Συνέντευξη στη δημοσιογράφο Marina Galisova. www.tyzden.sk.
Στη συνέντευξη αυτή σχολιάζω την εθνολαικιστική φιλοσοφία του Σύριζα και τις πιθανότητες συμβιβασμού με την ΕΕ. Απαντώ και στην ερώτηση για την πιθανή διάσπαση του Σύριζα.
How is Syriza trying to sell the fact, that it basically changed course in its dealings with the EU, to its electorate?
'For the past five years Syriza has had a simple message to the electorate: Greece's problems are due to 'neoliberal' capitalism or the result of the EU's hostile attitude and Germany's obsession with austerity. This was not true, of course, but many people wanted to believe it. In January Syriza promised an immediate end to the bailout deal, an end to the 'troika', an end to austerity, a withdrawal of all painful reforms and a halt to privatisations, while at the same time reassuring the electorate that Greece would nevertheless be staying in the Eurozone. These promises were extravagant and irresponsible, because there was no money to support them. Syriza has now performed a spectacular u-turn and within weeks of its election has embraced practically all of the commitments of the previous government (which it has accused of being pro-German and anti-Greek). It has just secured the extension of the programme, which only last week Tsipras promised in parliament he would never do. Its response so far is to pretend this is not happening. There is no admission of a change of course. Their official spokesman is presenting a parallel universe, where Europe was defeated and the end of austerity is only around the corner. Most of the media simply reproduce this - that this was not a humiliating defeat for the government and for Tsipras personally. The opposition says that the Government has abandoned all its promises, but this seems normal partisanship, so Syriza's supporters hear it with scepticism. It's actually rather scary to observe how effective the Goverrnment's surreal media campaign has been.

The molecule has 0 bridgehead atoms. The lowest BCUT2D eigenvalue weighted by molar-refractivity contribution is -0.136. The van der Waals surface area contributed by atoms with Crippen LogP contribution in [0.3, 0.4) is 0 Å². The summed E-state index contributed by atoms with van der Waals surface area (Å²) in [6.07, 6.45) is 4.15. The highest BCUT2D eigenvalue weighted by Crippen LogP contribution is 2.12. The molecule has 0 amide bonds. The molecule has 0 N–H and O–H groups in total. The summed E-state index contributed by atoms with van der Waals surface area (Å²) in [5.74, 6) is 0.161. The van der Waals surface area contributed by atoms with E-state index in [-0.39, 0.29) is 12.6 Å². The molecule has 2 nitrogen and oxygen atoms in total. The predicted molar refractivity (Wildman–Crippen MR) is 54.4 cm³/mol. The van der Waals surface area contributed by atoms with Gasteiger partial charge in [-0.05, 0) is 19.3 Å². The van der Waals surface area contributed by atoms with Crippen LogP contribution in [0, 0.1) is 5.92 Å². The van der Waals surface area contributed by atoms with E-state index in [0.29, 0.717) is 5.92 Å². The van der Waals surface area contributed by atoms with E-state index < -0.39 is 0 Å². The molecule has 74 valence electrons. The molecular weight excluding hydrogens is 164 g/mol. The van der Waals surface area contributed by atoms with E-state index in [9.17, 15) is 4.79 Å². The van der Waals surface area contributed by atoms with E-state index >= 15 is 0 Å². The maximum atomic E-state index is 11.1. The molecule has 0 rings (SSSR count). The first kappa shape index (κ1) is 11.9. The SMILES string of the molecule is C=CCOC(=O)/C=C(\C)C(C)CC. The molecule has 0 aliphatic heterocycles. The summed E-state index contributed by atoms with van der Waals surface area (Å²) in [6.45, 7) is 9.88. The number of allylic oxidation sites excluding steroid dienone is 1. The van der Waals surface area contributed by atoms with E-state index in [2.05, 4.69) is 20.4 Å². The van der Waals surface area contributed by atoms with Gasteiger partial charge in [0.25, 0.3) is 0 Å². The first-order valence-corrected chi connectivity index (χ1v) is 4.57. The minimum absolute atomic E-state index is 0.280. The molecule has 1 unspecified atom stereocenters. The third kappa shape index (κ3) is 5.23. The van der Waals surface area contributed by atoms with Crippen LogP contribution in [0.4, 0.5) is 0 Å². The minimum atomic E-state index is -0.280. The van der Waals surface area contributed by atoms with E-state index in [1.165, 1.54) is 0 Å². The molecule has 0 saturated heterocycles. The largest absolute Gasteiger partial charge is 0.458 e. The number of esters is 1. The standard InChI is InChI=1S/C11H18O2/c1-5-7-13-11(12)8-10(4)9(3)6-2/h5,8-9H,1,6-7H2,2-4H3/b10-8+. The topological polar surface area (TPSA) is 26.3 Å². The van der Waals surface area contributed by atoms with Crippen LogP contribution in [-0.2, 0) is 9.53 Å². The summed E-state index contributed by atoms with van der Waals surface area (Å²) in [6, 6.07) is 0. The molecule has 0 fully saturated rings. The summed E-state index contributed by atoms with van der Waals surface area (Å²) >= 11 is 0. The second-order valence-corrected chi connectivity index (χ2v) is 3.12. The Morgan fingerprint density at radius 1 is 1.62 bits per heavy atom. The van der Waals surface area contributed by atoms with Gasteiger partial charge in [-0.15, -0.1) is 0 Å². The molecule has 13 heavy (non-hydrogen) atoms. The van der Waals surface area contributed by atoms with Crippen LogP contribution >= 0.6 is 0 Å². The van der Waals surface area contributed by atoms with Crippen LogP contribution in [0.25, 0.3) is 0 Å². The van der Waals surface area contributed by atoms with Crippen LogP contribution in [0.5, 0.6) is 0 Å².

I think people are waiting to see what this all means. It's hard to take in what has just happened. It's an incredible change. You also have to realise that most of the larger media are controlled by oligarchs who are afraid they may lose their illegal television licenses (all the licenses are illegal). So they do not want to antagonise this government - or any government for that matter. This is, I think, why criticism from the larger media has so far been very muted. Yet, sooner or later it will all sink in, and Tsipras will ave to take responsibility for what he did this week but also over the last five years. He will also have to take new austerity measures, raise taxes, adjust pensions or privatise public assets. His supporters will then find out they have been cheated. It will not be a pretty sight when this happens. But this is how democracy works.
For the time being Syriza is united by power. Many of the most extreme nationalists and anti-EU supporters within Syriza and their coalition partner, the far Right Inedependent Greeks, have been given ministerial positions. They seem to enjoy their new life, so for the time being they have remained silent in the hope that people do nbot notice. So the government may survive for a few months or even years. My view, though, is that reality always catches up with spin. Whether or not it splits, within three to five years Syriza''s support will collapse. Syriza is a populist and nationalist movement whose main message has been hostility to the EU and hostility to any reform. Now that it has become obvious its criticisms of the EU ballout were all empty rhetoric, that reform is necessary if we are to stay in the Eurozone and that all its promises for easy money were false from the start, its support will ebb away. Syriza has betrayed everything it stood for within weeks of its election.
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